Tag Archives: India

The Vote that Shouldn’t Have Happened

It was widely criticised. Why should the public have to vote on a matter that could be decided by parliament? What was the point of a result that MPs were not obliged to consider when legislating? Then there was the unspoken question – what if the plebiscite did not offer a clear result one way or the other on the same-sex marriage issue.

For me, the answer seemed easy. I ticked the “Yes” box and dropped my envelope in the mailbox early on. Yet, in the days and weeks that followed I was alternately annoyed, angered, and downright disgusted as the debate grew heated and as campaigns grew more aggressive and intrusive. I also realised that most persons assumed that as a parent and a churchgoer, especially one of Indian origin, I would vote “no.”

Actually, growing up in India, I have been aware of multiple sexualities early on. The hijras are mentioned in Hindu mythology and transgender persons can indicate this on identity documents. Perhaps, this is why I am happy to have my child learning about the realities of relationships in contemporary society.


The rainbow flag (Source: Wikimedia Commons)

I understand the assumption about my religious leanings, particularly as several members of the Catholic and Anglican Churches have frankly spoken out against legalising same-sex unions and against the referendum itself. This seems a bit ostrich-minded to me. Is your religion such a fragile thing that a change of civil legislation will threaten and change your beliefs and customs? Oh, ye of little faith!

“I should have mailed a blank ballot paper,” I complained to my mother over Skype. “It’s a vote that is dividing the nation.”

She looked thoughtful. “It’s a very personal thing,” she replied.

Vote for love, we were told. Vote for fairness. Vote for marriage equality. I take exception to the last phrase. To me, marriage equality is about equality between the partners and I do not think we are quite there yet. Does anyone else feel the same way?

Finally, do I still feel that the vote need not have happened? I’m not quite sure. In the end, Western Australia had the second-highest “yes” tally. Watching the tears and the celebration across the states, I now realise one very important thing. Australians needed to hear that resounding “yes.” We needed to see that solidarity with our fellow citizens. We needed to know that when it matters most, Australians will stand up for and with their fellow (wo)men.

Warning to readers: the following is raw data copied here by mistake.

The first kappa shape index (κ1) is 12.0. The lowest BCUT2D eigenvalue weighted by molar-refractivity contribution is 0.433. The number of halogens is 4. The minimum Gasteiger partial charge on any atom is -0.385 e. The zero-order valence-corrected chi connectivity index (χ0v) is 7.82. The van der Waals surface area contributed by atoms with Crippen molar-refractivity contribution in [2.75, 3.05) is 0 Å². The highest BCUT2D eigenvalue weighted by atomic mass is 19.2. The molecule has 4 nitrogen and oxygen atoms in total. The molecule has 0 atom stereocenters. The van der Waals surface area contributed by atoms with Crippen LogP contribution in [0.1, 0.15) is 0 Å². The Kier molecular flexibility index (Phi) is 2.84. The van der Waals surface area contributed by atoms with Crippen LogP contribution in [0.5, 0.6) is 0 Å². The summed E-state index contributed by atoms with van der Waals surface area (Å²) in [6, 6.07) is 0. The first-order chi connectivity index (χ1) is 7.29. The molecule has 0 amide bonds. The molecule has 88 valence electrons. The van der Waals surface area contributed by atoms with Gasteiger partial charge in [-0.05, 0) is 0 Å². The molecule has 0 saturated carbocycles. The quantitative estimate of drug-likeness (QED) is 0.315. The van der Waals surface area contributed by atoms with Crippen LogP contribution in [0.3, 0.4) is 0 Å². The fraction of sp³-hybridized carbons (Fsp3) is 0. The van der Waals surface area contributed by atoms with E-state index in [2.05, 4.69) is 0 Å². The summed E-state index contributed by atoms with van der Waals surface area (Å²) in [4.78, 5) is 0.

May our parliamentarians now legislate wisely for those they represent.

PS: Approximately twenty per cent of those eligible did not vote. Let’s respect that they found it hard to choose. As for those who did vote, let’s respect them for being brave enough to express what they believe in. Read about the result here.


Will the Real Australian Stand up Please?

The taxi driver laughs in reply to my father’s question. “In this country, no one is Australian,” he says. It turns out that he was born in Kenya – the driver, not my father – and has lived here for over a decade. No one cares to know that, he adds. “Everyone asks where you are from and everyone is from somewhere else.”

This is the story of every other Australian, and my own story too. My passport is Australian but I was born in India. I am not a dual citizen – India does not share her countrymen, although heaven knows there are enough of us to go around. I had to give up my country of birth to become a citizen in my country of adoption.


Australian Passport (Source: Wikimedia Commons)

I do know many others who enjoy dual citizenship though – triple citizenship even, spanning several continents by virtue of their parentage or simply for having studied in one nation and worked in another. I think of them as the world’s global citizens. This is the upside of living in a migrant nation that allows you to retain your original nationality.